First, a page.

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Two bushfire alerts issued as Victoria endures scorching Saturday

Residents of Moggs Creek, Big Hill and Memorial Arch were also told to prepare to evacuate. But at 6pm on Saturday, the warning was reduced, and locals were told it was safe to return to the area as the fire had remained within the containment lines.

Bureau of Meteorology meteorologist Matthew Thompson said winds caused rapid fluctuations in the weather, which saw the temperature plummet from 33 degrees to 23 degrees quickly at about 1.30pm, before the temperature shot back up to 28 degrees by 4pm.

By 4.30pm, the cool change had reached the Otways.

An out-of-control bushfire was briefly burning just north of Seymour in central Victoria, causing a watch-and-act to be issued at 2pm for the towns of Hilldene and Northwood. However, it was downgraded to an advice message, and Seymour itself – which was inundated by flooding last year – was told there was no immediate threat, but residents should stay informed.

Much of Lorne itself remains under an advice message for an under-control fire one kilometre north of the town, but there is currently no threat to residents.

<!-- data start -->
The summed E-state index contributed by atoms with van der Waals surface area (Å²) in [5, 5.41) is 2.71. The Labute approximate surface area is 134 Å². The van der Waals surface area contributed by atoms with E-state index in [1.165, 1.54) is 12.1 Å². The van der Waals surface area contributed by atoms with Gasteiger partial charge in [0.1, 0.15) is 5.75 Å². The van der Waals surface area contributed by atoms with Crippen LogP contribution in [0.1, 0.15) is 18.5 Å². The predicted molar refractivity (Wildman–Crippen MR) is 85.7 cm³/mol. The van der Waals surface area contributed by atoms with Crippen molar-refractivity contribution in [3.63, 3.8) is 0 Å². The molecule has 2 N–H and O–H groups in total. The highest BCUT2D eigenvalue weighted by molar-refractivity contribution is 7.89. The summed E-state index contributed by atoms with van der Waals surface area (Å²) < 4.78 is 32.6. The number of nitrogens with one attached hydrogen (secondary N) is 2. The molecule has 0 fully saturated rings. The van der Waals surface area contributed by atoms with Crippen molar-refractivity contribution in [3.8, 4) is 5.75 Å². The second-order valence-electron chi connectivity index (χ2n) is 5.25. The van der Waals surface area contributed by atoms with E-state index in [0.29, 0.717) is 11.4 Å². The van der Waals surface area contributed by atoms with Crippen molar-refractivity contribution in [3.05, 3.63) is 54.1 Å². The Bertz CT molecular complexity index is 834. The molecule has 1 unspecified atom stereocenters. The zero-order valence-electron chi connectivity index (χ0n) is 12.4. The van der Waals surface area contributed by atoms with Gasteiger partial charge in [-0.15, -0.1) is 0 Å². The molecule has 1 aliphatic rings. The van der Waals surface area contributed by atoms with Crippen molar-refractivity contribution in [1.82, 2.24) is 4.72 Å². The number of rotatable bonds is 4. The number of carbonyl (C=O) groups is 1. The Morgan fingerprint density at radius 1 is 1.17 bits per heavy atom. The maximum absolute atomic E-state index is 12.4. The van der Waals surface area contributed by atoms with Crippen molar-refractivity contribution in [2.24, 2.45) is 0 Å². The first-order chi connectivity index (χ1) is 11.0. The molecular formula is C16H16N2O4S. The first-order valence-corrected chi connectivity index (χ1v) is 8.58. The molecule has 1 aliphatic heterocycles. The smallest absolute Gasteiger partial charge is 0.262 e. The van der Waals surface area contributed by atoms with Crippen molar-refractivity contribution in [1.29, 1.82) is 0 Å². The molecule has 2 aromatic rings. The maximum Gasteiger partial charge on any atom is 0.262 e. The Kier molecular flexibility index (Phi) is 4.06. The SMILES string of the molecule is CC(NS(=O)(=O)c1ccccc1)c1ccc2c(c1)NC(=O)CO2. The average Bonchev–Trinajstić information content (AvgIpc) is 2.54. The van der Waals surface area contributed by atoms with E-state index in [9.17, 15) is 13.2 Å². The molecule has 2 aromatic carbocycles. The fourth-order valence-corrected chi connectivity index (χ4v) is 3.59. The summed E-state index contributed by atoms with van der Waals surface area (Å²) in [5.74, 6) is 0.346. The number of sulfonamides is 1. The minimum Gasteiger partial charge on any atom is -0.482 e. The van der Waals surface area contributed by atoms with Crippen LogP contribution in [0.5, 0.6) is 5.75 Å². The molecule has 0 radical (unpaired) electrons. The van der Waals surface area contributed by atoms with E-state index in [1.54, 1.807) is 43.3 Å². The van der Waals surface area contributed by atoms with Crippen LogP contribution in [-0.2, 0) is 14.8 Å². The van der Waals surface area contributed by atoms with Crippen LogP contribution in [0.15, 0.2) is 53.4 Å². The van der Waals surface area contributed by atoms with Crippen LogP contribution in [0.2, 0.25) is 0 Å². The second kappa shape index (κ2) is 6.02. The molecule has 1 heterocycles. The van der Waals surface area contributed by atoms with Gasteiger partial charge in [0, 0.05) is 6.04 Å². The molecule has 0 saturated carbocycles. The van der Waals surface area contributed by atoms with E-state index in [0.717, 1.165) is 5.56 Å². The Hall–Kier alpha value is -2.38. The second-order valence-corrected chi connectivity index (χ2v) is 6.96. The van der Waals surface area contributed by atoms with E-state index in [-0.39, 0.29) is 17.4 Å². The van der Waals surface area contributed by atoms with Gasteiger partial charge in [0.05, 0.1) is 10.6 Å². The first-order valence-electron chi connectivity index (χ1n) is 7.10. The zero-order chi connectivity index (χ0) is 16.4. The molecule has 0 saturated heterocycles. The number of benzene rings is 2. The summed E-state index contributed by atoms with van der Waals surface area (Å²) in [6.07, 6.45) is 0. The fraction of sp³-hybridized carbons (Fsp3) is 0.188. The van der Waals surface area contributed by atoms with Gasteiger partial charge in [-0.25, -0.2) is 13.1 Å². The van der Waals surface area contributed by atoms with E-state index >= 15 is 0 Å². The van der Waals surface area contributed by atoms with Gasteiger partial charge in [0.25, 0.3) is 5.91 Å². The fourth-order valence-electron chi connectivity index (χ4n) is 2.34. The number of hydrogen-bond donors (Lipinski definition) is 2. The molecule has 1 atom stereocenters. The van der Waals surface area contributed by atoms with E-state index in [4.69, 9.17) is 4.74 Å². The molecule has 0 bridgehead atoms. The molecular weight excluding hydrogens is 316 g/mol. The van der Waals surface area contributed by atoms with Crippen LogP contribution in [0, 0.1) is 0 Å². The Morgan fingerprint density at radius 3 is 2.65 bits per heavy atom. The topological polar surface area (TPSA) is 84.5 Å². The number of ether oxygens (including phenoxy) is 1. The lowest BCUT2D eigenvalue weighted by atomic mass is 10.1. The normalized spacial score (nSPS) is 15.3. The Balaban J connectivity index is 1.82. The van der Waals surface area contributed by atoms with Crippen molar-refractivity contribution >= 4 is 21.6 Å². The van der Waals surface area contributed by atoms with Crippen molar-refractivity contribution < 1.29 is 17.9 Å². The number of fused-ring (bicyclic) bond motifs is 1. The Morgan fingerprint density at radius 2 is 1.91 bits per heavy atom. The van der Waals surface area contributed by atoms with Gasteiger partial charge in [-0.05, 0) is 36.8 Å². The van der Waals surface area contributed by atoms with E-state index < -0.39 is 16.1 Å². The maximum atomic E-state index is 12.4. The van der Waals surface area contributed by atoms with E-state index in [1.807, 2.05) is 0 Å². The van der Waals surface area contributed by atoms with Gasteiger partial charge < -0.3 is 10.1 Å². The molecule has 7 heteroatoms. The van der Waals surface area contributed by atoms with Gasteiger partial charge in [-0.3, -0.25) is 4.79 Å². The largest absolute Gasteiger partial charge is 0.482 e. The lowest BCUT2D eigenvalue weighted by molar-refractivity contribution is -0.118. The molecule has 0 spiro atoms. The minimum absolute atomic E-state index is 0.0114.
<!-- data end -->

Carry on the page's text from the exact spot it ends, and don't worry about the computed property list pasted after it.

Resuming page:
On Saturday, total fire bans were active for western, central and northern parts of Victoria – only the Gippsland and north-east areas were exempt. Extreme fire danger ratings were also issued for the Wimmera, South West, North Central and Central districts.

Heffernan warned at a press conference that Saturday’s weather represented “the most significant fire day the state has seen this season”.

“And probably, significantly, the biggest fire day that we’ve seen since that devastating [2019-20] bushfire season,” he added.

BOM meteorologist Keris Arndt said this was only the fourth time a fire warning has been issued for Victoria this fire season, and the first for two or more districts.

“If we do reach that 37 [degrees], that’s the latest in the season we’ve seen temperatures that high since 2007,” he said.

Authorities warned people in Melbourne’s outer suburbs to be vigilant due to the risk of fast-moving grass fires. Heffernan singled out Sunbury as an area he was “particularly concerned about”.

“If that fire does start and you do see that, just simply walk two streets back,” Heffernan said on Friday. “You will be safe if you do walk those two streets back. It will keep the roads free and allow emergency services to get into the scene.”

Experts have warned months of heavy rain due to La Nina earlier this summer increased the fuel load for potential blazes after grasslands dried out.

“This season has the sting in the tail, and [Saturday] is the sting,” Heffernan said.

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